Bespoke Investment Group reported as of the end of September, “The Fed’s crusade against inflation resulted in a record destruction of wealth in dollar terms and an extremely large drawdown in percentage terms.”
The “bear market” erased almost $13 trillion in market value from stocks. Supposedly “safe” investment-grade bonds shed almost $3 trillion, a record in both dollars and percentage. Cumulatively, the total drawdown in market value of the stock and bond markets came in just shy of $16 trillion or just over 20%.
Absent a bodacious post-midterm election bounce and/or late year “Santa Claus” rally, stock and bond mutual funds seem likely to end 2022 in deeply negative territory. Adding salt to that wound, despite these losses, most funds also will be making year-end distributions of realized capital gains, which are taxable on fund shares not held in retirement accounts, like 401(k)s or IRAs.
Like any investment owned in a taxable account, if you sell your mutual fund shares at a profit, you’ll owe capital gains taxes on the difference between the proceeds (i.e. the dollar amount you received) and the cost basis (i.e. the amount you paid).
However, taxable mutual fund investors also can incur capital gains taxes even if they don’t sell a single share. Because U.S. mutual funds don’t pay taxes and are thus required to distribute realized capital gains and income to shareholders at least annually, unwary investors who are considering buying shares in a taxable account could face an unpleasant surprise.
Funds sell securities for a number of reasons. Besides sales done for normal portfolio management reasons, a fund may need to sell holdings to raise cash to pay departing shareholders. Similarly, a new portfolio manager may sell holdings to reconfigure the portfolio to her liking.
Regardless of the reason, the fund realizes a capital gain or loss on each sale, based on the difference between the proceeds and cost. If the security was held more than a year, the realized capital gain or loss is considered long term. Less than a year is considered short term.
At least annually, mutual funds tally their realized gains and losses. If there is a net gain, that amount is distributed to shareholders. These distributions typically occur in December. If there is a net loss, that amount is carried forward and used to offset gains in future years.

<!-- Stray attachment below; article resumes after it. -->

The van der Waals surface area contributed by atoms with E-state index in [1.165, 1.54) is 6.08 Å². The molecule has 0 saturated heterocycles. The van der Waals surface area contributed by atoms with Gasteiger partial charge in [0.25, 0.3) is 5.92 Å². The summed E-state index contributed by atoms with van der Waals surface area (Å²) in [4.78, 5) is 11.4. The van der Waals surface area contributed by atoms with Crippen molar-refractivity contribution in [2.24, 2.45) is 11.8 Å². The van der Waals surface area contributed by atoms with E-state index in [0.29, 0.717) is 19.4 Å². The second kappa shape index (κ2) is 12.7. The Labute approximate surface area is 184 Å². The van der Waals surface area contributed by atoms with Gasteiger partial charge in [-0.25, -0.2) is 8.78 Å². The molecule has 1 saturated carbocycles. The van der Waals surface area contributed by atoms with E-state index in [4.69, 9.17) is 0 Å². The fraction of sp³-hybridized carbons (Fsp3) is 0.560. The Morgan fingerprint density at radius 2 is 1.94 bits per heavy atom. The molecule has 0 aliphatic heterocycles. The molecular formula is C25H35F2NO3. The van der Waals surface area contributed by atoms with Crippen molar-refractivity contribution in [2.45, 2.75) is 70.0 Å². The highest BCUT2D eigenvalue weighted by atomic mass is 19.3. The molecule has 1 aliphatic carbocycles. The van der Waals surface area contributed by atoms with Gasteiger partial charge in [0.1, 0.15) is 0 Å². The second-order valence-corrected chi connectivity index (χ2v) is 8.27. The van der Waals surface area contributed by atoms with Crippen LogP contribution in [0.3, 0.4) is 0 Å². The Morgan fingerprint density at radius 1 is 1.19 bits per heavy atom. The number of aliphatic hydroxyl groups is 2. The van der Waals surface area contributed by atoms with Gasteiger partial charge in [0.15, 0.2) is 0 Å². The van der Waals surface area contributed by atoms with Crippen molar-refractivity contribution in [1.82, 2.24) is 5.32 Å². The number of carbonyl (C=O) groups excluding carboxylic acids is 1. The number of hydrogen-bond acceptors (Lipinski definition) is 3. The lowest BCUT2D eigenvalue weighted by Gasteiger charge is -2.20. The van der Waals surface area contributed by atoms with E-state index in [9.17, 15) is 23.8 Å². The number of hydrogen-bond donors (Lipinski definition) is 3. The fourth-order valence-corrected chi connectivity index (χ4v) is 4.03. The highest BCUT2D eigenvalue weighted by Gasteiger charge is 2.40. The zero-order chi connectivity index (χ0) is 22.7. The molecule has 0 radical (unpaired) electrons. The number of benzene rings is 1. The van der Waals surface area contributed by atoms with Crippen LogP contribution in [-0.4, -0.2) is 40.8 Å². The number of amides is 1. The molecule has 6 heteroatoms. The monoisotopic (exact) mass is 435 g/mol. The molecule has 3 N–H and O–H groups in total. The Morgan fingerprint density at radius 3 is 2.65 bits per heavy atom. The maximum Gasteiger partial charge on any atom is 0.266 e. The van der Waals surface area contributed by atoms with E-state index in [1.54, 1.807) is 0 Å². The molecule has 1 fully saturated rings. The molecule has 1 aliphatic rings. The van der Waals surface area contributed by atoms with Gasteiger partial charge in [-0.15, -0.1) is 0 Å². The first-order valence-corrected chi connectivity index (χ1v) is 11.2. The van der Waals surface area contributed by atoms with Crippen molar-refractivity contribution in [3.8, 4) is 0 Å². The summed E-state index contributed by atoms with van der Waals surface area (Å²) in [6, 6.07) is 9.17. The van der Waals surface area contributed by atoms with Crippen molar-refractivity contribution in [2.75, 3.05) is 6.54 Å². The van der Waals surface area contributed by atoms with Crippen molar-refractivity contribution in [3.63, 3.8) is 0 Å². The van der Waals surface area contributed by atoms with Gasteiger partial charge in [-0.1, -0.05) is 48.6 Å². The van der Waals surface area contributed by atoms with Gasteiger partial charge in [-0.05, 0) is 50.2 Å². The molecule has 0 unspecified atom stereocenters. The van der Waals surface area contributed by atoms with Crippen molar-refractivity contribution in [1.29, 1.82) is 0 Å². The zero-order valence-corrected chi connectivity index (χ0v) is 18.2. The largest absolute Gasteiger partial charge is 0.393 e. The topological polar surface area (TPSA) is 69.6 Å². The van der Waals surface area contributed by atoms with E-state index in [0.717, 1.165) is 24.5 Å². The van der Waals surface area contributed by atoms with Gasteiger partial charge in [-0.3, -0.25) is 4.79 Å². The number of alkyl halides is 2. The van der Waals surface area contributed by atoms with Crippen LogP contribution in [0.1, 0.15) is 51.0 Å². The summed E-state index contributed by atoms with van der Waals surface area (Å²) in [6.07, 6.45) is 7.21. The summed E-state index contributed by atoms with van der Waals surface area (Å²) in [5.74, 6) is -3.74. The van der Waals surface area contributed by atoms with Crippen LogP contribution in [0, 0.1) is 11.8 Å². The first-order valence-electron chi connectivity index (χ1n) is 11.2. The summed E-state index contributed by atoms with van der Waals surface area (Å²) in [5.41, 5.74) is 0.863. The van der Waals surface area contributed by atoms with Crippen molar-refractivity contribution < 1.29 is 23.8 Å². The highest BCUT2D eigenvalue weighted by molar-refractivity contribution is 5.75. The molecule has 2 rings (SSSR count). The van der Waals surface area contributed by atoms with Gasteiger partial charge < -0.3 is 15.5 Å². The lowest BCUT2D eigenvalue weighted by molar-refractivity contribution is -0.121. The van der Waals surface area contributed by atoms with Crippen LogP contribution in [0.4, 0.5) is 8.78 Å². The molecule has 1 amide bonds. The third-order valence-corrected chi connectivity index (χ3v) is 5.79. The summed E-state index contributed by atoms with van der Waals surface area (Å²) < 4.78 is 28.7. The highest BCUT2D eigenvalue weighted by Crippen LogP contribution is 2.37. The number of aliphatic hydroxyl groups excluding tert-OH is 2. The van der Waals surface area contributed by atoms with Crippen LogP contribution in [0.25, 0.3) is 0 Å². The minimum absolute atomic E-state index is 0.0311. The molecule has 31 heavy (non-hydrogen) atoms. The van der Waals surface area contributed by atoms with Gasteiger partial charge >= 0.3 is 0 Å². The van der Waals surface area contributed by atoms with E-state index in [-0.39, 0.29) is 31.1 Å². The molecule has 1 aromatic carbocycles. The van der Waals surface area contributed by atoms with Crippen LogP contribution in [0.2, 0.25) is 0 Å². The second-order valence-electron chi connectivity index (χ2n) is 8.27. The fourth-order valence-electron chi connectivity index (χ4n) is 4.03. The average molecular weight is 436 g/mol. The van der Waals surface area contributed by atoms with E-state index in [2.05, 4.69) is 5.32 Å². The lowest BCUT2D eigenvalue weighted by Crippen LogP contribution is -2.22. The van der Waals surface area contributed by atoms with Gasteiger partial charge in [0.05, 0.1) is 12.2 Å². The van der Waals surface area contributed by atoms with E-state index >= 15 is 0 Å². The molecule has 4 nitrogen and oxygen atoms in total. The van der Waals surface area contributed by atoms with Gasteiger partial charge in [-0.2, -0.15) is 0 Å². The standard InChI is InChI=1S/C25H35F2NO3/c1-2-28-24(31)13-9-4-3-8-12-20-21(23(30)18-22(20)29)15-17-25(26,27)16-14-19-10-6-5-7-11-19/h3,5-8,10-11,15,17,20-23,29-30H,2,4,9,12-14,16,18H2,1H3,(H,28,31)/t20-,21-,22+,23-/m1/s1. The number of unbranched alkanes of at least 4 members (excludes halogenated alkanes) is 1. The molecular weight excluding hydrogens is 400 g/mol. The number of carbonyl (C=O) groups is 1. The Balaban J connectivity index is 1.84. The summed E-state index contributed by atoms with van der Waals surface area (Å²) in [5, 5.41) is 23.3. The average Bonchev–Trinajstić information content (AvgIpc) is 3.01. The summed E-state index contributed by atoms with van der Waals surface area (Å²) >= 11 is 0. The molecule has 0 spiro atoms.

A fund calculates its capital gains distribution by dividing the total dollar amount of net gain by the number of shares outstanding on the record date. Assume Fund XYZ has assets of $100 million, 5 million shares outstanding on the record date of Dec. 15, 2022, and a net capital gain of $20 million. Fund XYZ has a net asset value of $20/share ($100 million of assets/5 million shares) and will distribute $4/share in capital gains ($20 million net gain/5 million shares) on the ex-dividend date of Dec. 16, 2022.
The distribution automatically and immediately causes Fund XYZ’s NAV to drop (don’t worry!) by the same $4/share to $16/share (($100 million assets – $20 million capital gain distributed = $80 million)/5 million shares).
Shareholders can elect to receive the distribution in cash or reinvest the amount in additional shares of Fund XYZ (at the new $16 NAV). Either way, you owe the tax.
So if a shareholder owns 5,000 shares worth $100,000 (5,000 shares x $20 NAV) on the record date, she can either take a check for $20,000 ($4/share distribution, reducing the value of her investment to 5,000 shares x $16 NAV = $80,000) or reinvest the $20,000 in 1,250 additional shares ($20,000/$16 NAV=1,250), leaving the value of her investment constant (6,250 shares x $16 NAV=$100,000).
Reinvesting the distribution also increases her cost basis by $20,000, which will reduce the realized capital gain when she eventually sells the shares.
Here’s where it gets tricky for taxable shareholders. In this example, you receive the same $4/share distribution whether you owned the shares of Fund XYZ one day or 10 years on Dec. 15, 2022 (i.e. the record date). While the distribution is a non-event from an investment point of view, it can be a very big deal for taxes.
Because of this, taxable shareholders should think twice about buying shares of a fund ahead of a large distribution (> 10% of NAV), like Fund XYZ’s distribution ($4/share distribution = 20% of $20/share NAV).
Most funds post estimates of upcoming distributions on their websites. Alternatively, Mark Wilson’s excellent (and free) CapGainsValet website, capgainsvalet.com, tracks estimated fund distributions for more than 300 fund firms (69 of which have posted estimates). The most recent tally had 168 funds with distributions between 10% and 19% of NAV. Wilson’s “doghouse” was populated with 17 funds with distributions between 20% and 29% of NAV and nine funds with distributions exceeding a whopping 30% of NAV.
This could be a great opportunity to take advantage of lower prices and get some of that $20 trillion back, but as we get closer to year-end, it would be wise to check the estimated distribution of the fund you are considering before you buy.
Mickey Kim is the chief operating officer and chief compliance officer for Columbus-based investment adviser Kirr Marbach & Co. Kim also writes for the Indianapolis Business Journal. He can be reached at 812-376-9444 or [email protected]. Send comments to [email protected].